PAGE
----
Over the next 3 days, my dear friend Nathan is going to share his story and his journey with us as a gay man and a Christian.
Geez… I don’t really know how to write this without giving you my life story. I don’t know how to write this without telling you I was always attracted to guys growing up. don’t know how to write this without telling you that I have had girlfriends thinking my thoughts would eventually fade… that I have read books… that I have talked to pastors… that I have had to sit and talk with many friends about my future as a gay person in the body of christ… that I have lived in two polar opposite places in America… that I have spent most of my life from around 7 to a few years ago thinking something was tragically wrong with the way I was made.
Age 12 to 21, you would find me in private asking God to change me, to make my attraction to men go away. It’s basically the same story you have probably heard if you are familiar with conversations around this topic. I spent 4 years after I came out believing it was wrong for me to be in a gay relationship if I wanted to keep walking with God. I not only believed this but spoke at bible studies about it. I wrote letters to large groups of my christian friends talking about my struggle with being obedient to Christ while being a gay person. During this time in my life, I found people like Wesley Hill. He wrote a wonderful book called “Washed and Waiting.” He is a celibate gay christian. He helped me for the first time see the gay part of me as a gift that God could use, but I could never enjoy the intimate companionship of marriage. He argued that people of LGBTQ community needed to have deep rooted friendships with in the church to meet their emotional needs. He talked about how this was an area the church struggled with in general with all single people. Jesus was single from what we know. Paul was single. The problem for me was that it was a sweeping curse of celibacy to all people that were in the LGBTQ community. Paul made celibacy seem more like a gift that he celebrated not necessarily something that was forced upon groups of people.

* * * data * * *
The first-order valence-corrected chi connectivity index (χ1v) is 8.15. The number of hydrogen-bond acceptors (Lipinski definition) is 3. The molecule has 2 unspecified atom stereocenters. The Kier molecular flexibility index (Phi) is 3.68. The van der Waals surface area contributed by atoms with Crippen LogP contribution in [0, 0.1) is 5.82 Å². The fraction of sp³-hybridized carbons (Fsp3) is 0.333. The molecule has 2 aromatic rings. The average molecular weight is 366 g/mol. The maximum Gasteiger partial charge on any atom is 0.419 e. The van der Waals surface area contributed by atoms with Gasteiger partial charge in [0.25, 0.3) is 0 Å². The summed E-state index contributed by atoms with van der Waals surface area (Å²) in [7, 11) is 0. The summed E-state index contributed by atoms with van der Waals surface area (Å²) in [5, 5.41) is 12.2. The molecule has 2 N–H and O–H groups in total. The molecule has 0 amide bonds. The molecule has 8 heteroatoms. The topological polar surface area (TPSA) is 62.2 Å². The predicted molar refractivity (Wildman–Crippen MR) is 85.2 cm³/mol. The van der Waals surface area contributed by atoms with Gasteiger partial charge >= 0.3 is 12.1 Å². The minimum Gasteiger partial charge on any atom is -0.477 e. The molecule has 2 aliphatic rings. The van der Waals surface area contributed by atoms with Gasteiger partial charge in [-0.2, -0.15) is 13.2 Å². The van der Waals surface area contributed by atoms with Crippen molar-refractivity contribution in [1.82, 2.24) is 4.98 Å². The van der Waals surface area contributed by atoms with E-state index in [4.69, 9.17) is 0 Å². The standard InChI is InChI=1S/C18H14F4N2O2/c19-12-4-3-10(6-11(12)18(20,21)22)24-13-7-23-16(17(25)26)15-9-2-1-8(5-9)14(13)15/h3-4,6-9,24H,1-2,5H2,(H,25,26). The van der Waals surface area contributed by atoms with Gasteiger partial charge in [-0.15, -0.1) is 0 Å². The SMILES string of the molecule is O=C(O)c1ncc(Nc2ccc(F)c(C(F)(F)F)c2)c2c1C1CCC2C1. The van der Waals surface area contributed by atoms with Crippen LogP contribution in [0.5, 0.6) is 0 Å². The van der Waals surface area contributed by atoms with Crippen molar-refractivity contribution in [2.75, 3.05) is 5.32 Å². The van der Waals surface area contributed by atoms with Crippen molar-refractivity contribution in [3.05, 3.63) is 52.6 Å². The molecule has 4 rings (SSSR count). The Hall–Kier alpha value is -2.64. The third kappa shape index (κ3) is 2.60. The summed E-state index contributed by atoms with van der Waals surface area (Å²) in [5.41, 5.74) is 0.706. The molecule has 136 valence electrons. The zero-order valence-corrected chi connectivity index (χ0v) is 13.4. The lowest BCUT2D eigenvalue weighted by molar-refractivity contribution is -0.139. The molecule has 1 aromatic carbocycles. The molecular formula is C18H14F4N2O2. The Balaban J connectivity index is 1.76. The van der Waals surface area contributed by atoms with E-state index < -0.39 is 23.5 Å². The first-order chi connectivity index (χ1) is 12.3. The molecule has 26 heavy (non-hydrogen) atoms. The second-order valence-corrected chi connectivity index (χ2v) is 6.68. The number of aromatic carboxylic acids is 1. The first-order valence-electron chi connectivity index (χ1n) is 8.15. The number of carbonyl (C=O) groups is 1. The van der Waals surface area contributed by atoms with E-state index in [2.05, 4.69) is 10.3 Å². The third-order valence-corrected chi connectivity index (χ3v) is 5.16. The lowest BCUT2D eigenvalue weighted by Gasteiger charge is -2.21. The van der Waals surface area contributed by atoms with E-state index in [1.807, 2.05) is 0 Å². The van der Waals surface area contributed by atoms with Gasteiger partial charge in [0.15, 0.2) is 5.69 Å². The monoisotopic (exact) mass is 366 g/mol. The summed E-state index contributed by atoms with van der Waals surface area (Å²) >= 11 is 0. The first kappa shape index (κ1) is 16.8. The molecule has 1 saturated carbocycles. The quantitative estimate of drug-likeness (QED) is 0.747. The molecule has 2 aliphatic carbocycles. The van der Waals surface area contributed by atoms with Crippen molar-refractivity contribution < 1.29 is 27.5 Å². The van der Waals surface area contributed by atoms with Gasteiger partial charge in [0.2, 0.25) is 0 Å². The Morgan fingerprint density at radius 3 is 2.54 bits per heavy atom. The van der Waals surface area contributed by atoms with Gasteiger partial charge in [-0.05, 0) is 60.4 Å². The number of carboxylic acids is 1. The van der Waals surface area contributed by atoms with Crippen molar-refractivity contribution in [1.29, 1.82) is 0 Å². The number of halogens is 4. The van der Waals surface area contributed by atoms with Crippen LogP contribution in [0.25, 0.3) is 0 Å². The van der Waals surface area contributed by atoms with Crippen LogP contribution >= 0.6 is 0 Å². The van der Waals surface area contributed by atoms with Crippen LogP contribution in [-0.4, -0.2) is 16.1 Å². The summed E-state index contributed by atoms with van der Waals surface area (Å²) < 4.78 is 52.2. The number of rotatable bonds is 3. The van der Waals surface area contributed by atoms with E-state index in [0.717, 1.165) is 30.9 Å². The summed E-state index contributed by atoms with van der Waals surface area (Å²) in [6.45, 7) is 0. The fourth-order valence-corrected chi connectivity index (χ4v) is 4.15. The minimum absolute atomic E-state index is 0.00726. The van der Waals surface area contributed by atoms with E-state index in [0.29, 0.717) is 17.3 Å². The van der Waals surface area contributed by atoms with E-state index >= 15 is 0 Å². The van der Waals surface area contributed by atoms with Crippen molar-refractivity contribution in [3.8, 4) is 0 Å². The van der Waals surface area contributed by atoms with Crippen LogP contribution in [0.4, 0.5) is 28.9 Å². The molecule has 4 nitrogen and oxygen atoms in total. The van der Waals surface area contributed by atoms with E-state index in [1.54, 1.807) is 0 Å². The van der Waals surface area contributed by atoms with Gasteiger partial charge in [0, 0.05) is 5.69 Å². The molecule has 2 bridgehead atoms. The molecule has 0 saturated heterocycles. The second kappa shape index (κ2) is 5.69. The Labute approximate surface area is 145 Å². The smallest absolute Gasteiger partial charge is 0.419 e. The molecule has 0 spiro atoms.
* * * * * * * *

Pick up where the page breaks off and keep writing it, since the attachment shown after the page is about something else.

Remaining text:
I always thought it was beautiful that I could actually marry Christ one day as a part of the church. He is my bridegroom, and I am the beloved. To me that is a queer thought. A strange thought. A beautiful thought. A life changing thought. I wondered why I could not live this as a reality here on earth. No one in the churches I attended or talked deeply about my life with, told me that other christians existed within the body that believed I could enjoy that companionship with another person. I would find this out on my own when I went to live in New York City to take painting classes. I attended a small church called St. Josephs. I noticed within the congregation a few gay couples. After leaving, I emailed my religion professor from the University, and asked her if gay christians could really exist? That experience and email started the journey of me seeing myself fully embraced by God. Fully welcome. Fully celebrated. Not just part or parts of me, but the whole. My professor encouraged me to read different books by different people rather than the ones only written by celibate gay christians. She introduced me to James Alison. I have spent many a night chewing on his words, weeping as I felt this spirit within me stirred, but confused as ever at the undoing of some things I held so deeply as truth about myself.